Policing and Public Safety at Odds in St. Louis Mayoral Race
Instead of expanding the "arrest, prosecute, and incarcerate model," advocates want the next mayor to address the root causes of violence.
Meg O'Connor, | February 26, 2021
This article originally appeared on The Appeal, which hosted The Political Report project.
Instead of expanding the “arrest, prosecute, and incarcerate model,” advocates want the next mayor to address the root causes of violence.
Two-hundred sixty-two people were murdered in St. Louis last year, bringing the city’s homicide rate higher than it’s been in 50 years. Only about 30 percent of those cases have been closed.
The spike has made public safety a central issue in an upcoming mayoral election. But in a city that’s been reckoning with racial justice since the police murder of Michael Brown in nearby Ferguson seven years ago, many are saying that ramping up policing isn’t the answer.
“We need to divest from harmful systems like the criminal justice system that has been used to cage, control, and surveil communities, largely Black communities … and put that money into resources that make communities safe,” said Jae Shepherd, an organizer with Action STL. “The new administration needs to really look at our city budget,” Shepherd added, noting that a significant portion goes to policing yet crime is still high. “Obviously arresting and incarcerating people isn’t working.”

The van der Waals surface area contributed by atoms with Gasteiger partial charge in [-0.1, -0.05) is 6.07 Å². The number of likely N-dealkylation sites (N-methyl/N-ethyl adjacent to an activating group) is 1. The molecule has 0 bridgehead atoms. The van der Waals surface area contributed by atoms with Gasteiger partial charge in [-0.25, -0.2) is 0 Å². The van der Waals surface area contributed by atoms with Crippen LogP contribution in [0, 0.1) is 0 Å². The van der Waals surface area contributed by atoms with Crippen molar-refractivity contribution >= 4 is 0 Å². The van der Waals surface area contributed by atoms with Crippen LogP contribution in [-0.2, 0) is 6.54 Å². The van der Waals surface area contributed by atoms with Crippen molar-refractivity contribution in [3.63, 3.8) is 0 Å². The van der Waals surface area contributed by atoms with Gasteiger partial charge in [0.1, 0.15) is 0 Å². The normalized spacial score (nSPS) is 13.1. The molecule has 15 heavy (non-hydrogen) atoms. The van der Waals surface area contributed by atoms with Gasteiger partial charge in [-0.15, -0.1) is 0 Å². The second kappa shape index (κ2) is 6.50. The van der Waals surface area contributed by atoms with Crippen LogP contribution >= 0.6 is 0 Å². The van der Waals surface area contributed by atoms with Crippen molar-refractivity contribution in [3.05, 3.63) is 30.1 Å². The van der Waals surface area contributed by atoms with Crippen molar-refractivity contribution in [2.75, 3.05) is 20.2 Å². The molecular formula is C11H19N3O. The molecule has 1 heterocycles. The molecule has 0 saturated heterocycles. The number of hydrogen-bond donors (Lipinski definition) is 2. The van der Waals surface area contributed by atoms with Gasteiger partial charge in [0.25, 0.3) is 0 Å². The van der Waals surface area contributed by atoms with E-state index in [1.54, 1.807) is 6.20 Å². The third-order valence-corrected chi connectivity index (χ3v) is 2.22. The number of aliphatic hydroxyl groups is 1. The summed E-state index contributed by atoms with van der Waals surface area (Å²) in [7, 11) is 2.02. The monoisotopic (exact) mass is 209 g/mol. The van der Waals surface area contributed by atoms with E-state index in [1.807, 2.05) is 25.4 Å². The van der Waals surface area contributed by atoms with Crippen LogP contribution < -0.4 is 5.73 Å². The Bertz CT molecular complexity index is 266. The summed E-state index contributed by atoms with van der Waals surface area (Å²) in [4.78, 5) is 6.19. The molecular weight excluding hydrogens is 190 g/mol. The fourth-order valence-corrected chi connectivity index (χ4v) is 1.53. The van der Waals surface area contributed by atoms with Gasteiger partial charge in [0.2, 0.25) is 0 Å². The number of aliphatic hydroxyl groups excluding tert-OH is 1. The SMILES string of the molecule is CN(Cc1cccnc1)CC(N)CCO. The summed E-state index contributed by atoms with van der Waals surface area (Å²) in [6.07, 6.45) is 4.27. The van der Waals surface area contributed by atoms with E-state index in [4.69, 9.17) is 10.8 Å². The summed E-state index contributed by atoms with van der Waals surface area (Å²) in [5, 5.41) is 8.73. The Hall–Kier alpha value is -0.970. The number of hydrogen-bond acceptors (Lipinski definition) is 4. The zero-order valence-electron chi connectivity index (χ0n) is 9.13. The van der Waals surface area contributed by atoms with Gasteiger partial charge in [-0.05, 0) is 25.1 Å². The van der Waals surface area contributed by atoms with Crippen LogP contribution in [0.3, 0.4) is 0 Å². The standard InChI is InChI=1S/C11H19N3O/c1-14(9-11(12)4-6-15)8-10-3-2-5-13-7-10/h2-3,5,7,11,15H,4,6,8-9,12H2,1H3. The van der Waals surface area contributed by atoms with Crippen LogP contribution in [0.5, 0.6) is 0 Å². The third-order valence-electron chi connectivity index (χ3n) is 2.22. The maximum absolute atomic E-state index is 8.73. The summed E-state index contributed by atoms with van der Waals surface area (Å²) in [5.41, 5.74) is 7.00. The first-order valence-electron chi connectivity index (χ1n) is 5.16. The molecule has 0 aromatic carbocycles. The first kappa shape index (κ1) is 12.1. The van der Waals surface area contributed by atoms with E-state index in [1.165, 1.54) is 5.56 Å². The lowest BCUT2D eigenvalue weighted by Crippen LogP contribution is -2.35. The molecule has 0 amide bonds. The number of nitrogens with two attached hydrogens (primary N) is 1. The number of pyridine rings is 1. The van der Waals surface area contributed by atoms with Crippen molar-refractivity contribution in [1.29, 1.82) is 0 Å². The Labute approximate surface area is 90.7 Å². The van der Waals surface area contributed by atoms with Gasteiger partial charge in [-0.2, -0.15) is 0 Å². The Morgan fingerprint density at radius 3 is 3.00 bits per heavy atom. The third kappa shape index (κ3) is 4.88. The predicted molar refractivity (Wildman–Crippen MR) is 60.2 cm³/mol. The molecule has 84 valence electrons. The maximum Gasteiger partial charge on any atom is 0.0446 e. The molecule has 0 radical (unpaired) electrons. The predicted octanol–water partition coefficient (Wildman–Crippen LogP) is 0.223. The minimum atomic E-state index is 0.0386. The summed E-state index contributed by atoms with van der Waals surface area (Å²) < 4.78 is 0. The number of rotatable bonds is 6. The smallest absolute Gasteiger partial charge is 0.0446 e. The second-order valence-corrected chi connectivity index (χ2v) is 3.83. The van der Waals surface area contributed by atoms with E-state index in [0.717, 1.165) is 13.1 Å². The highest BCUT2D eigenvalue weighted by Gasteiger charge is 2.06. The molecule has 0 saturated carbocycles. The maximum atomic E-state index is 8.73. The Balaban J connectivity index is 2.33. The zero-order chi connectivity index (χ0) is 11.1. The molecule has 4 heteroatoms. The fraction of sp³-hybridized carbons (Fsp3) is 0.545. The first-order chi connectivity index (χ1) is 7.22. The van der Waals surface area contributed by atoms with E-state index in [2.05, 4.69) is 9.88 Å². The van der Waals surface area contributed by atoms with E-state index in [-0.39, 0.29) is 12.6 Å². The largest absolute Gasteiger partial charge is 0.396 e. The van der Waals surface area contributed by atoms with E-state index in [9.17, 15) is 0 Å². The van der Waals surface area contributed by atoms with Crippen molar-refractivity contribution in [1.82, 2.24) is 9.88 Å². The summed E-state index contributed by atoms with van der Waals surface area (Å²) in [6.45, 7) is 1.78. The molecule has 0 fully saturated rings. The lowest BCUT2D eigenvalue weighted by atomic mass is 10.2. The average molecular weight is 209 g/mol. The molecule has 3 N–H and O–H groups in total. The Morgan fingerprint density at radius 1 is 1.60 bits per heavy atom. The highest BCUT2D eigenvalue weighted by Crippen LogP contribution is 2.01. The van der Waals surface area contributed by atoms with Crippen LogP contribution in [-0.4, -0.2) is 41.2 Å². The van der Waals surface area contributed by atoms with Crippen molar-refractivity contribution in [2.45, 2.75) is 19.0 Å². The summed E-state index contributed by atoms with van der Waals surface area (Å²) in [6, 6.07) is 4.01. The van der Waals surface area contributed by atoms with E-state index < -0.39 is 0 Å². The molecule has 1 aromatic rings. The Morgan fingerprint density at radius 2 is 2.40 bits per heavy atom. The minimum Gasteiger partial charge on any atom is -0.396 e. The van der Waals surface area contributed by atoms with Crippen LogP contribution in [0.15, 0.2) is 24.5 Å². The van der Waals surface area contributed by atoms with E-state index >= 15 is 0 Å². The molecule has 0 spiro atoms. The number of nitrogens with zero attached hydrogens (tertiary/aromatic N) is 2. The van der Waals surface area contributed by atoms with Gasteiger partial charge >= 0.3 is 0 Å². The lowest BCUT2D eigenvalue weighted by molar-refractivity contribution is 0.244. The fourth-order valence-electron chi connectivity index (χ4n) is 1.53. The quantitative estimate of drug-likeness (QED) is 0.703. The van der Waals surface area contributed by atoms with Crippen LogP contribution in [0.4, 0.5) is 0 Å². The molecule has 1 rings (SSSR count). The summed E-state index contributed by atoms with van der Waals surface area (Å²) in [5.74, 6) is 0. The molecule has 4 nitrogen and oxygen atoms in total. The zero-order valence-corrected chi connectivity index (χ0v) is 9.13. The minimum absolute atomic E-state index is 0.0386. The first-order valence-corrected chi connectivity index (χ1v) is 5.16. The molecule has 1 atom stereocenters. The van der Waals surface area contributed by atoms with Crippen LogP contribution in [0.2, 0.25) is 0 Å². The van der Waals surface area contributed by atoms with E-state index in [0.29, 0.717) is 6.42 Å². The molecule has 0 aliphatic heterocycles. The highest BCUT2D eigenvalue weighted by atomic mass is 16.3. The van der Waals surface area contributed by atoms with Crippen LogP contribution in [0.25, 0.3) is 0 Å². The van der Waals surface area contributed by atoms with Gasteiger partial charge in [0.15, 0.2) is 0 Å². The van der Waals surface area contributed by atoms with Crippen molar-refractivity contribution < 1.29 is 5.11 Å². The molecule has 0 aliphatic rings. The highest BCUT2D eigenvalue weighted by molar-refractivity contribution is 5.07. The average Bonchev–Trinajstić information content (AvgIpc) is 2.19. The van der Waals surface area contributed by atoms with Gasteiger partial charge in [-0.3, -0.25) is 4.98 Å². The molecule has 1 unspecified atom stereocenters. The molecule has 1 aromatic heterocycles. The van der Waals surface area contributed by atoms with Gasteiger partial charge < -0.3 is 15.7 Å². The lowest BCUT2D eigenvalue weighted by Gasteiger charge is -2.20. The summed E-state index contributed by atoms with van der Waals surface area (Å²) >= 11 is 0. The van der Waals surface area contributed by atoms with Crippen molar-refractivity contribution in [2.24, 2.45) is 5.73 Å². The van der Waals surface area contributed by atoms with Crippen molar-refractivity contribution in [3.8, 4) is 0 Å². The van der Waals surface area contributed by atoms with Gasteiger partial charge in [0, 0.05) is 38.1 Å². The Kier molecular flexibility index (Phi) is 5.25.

Shepherd and others say the city’s decades-long trend of investing heavily in policing has not had the desired effect when it comes to reducing crime or improving clearance rates for violent crimes like murder. Instead, organizers say they would like to see the next administration take a second look at the police department’s budget and see where funds could be redirected to non-police crisis response teams and violence interrupters.
All four candidates running to become St. Louis’s next mayor say reducing violence and raising the city’s low homicide closure rate are top priorities, but have different plans for how they’ll do it.
City Treasurer Tishaura Jones and Alderperson Cara Spencer are promising a clear departure from the status quo. The two align on several issues like reducing the scope of policing in favor of alternatives and closing The Workhouse, one of the city’s notorious jails. But Tishaura Jones has gone a step further by championing an end to cash bail and the decriminalization of sex work.